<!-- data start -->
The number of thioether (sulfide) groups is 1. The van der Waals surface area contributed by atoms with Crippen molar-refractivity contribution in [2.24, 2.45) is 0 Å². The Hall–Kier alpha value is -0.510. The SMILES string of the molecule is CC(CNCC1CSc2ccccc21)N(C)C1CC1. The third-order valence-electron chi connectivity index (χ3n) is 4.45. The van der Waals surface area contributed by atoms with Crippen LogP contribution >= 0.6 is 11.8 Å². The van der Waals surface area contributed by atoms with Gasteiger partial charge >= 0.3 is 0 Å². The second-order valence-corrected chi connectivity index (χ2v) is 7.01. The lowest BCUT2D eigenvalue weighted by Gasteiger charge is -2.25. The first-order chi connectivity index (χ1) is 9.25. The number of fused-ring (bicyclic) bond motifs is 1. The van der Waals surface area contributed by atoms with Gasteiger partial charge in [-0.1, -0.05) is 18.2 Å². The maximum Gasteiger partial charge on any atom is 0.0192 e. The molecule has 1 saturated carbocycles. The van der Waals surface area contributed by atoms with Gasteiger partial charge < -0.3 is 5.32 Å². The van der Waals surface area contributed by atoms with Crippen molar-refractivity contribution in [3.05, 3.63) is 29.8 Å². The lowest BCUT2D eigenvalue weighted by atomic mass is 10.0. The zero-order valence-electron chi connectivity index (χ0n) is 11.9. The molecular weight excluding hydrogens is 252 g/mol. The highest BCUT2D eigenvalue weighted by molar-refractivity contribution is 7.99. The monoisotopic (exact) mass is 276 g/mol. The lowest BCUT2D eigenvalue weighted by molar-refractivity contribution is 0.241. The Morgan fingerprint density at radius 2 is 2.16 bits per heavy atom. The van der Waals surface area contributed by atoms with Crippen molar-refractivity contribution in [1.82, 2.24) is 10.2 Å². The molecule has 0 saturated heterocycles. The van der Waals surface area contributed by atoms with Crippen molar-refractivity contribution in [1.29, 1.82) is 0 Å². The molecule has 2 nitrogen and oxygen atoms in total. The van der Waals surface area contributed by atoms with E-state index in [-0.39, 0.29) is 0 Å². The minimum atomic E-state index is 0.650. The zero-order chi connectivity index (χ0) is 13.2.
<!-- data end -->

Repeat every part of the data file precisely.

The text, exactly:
The number of thioether (sulfide) groups is 1. The van der Waals surface area contributed by atoms with Crippen molar-refractivity contribution in [2.24, 2.45) is 0 Å². The Hall–Kier alpha value is -0.510. The SMILES string of the molecule is CC(CNCC1CSc2ccccc21)N(C)C1CC1. The third-order valence-electron chi connectivity index (χ3n) is 4.45. The van der Waals surface area contributed by atoms with Crippen LogP contribution >= 0.6 is 11.8 Å². The van der Waals surface area contributed by atoms with Gasteiger partial charge >= 0.3 is 0 Å². The second-order valence-corrected chi connectivity index (χ2v) is 7.01. The lowest BCUT2D eigenvalue weighted by Gasteiger charge is -2.25. The first-order chi connectivity index (χ1) is 9.25. The number of fused-ring (bicyclic) bond motifs is 1. The van der Waals surface area contributed by atoms with Gasteiger partial charge in [-0.1, -0.05) is 18.2 Å². The maximum Gasteiger partial charge on any atom is 0.0192 e. The molecule has 1 saturated carbocycles. The van der Waals surface area contributed by atoms with Gasteiger partial charge < -0.3 is 5.32 Å². The van der Waals surface area contributed by atoms with Crippen molar-refractivity contribution in [3.05, 3.63) is 29.8 Å². The lowest BCUT2D eigenvalue weighted by atomic mass is 10.0. The zero-order valence-electron chi connectivity index (χ0n) is 11.9. The molecular weight excluding hydrogens is 252 g/mol. The highest BCUT2D eigenvalue weighted by molar-refractivity contribution is 7.99. The monoisotopic (exact) mass is 276 g/mol. The lowest BCUT2D eigenvalue weighted by molar-refractivity contribution is 0.241. The Morgan fingerprint density at radius 2 is 2.16 bits per heavy atom. The van der Waals surface area contributed by atoms with Crippen molar-refractivity contribution in [1.82, 2.24) is 10.2 Å². The molecule has 0 saturated heterocycles. The van der Waals surface area contributed by atoms with Crippen molar-refractivity contribution in [1.29, 1.82) is 0 Å². The molecule has 2 nitrogen and oxygen atoms in total. The van der Waals surface area contributed by atoms with E-state index in [-0.39, 0.29) is 0 Å². The minimum atomic E-state index is 0.650. The zero-order chi connectivity index (χ0) is 13.2.